Filed under: Foreign Policy, Iran, National Security, United Kingdom | Tags: British Embassy in Tehran, Protesters Stormed Embassy, The Work of Sanctions
In Iran: protesters stormed two British diplomatic compounds in Tehran, smashing windows, throwing petrol bombs and burning the British flag in protest against the sanctions imposed by London.
Britain, Canada and the United States have imposed new unilateral sanctions on Iran this week, while the EU, France and Italy have all said financial measures against Tehran should be strengthened. London banned all British financial institutions from doing business with their Iranian counterparts — including the Central Bank of Iran.
Iran is the fifth biggest oil exporter in the world. The embassy storming is a clear sign of greater political infighting within Iran’s ruling hardline elites. The conservative controlled parliament is trying to force the hand of President Ahmadinejad and expel the British ambassador. The hardliners in Iran will use the crisis to unite people and to blame the crisis for the failures of their own economy.
Iran, of course, claims that it only wants nuclear plants to create electricity. That is why the mysterious explosions at known missile development sites is international news. And why they have sought help from North Korea, Pakistan, and Russia.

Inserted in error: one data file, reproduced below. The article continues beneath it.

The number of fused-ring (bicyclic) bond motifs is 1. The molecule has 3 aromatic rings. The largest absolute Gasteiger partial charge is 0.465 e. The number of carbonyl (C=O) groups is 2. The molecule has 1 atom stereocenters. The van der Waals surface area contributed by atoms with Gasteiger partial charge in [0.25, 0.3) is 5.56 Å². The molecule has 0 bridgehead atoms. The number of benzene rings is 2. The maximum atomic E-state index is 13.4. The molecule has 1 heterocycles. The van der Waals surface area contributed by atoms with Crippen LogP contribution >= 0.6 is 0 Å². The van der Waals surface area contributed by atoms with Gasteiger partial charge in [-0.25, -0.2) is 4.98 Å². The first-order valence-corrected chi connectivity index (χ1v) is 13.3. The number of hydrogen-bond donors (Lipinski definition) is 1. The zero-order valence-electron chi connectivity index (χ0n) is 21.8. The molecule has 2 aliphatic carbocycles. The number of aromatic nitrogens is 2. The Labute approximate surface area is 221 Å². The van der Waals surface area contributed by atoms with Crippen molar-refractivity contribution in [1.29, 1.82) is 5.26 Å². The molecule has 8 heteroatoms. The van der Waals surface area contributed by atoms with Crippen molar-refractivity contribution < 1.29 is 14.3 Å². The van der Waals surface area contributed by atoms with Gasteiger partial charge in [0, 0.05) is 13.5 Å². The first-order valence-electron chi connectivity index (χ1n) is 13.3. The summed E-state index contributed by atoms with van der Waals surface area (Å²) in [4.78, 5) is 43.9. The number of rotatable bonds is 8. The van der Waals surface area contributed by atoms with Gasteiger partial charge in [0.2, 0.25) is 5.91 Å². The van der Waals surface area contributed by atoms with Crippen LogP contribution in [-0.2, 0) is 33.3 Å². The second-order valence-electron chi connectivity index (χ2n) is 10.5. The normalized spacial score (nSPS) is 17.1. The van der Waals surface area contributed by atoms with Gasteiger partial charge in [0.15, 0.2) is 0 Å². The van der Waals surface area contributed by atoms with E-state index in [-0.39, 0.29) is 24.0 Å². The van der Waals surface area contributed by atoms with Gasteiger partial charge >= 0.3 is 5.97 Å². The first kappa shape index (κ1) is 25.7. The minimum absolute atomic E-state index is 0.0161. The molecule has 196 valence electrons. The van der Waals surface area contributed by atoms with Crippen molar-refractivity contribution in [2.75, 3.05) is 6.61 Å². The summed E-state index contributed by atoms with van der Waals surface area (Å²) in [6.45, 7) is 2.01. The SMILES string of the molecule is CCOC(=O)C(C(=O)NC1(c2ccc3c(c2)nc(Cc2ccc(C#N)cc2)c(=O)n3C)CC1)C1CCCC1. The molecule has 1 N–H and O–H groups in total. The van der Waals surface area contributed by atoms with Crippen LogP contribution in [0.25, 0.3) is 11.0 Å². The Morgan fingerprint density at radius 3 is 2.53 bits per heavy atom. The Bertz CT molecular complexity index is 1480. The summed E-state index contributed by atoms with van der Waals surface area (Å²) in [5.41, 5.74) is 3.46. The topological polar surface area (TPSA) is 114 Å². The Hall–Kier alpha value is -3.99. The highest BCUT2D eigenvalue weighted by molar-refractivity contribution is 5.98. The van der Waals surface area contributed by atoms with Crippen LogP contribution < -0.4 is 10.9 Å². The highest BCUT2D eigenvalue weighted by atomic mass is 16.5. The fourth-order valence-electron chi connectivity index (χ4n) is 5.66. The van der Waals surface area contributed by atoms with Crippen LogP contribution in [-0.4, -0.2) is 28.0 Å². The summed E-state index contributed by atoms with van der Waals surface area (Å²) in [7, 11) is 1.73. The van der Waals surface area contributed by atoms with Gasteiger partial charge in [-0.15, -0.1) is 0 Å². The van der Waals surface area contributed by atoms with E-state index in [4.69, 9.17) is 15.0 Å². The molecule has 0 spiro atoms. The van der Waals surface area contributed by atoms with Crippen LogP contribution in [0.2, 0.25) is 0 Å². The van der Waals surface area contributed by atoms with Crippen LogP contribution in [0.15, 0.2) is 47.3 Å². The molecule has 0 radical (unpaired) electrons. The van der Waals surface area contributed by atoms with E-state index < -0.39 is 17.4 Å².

Several dozen protesters broke away from the crowd of a few hundred people outside the main British embassy compound in downtown Tehran, climbed over the gates, broke the locks and went inside. They pulled down the British flag and burned it, and raised an Iranian flag in its place. They smashed windows, took a framed picture of Queen Elizabeth, carried off the royal crest as police stood by, and set a car on fire.
Another group broke into a compound that was once the embassy’s summer quarters, and is now used to house diplomatic staff. Six embassy employees were held briefly. A German school next to the Qolhak compound was also damaged.
Britain is outraged. Nations are required to protect the embassies of other countries. Iran has clearly indicated that it has no intention of giving up its nuclear efforts. The question is whether sanctions can make a difference. The Iranian government has attempted to keep channels of negotiation open in an effort to limit the worst effects of sanctions, but shown no sign of backing down.
I wish I had more confidence in the understanding and capability of my government.
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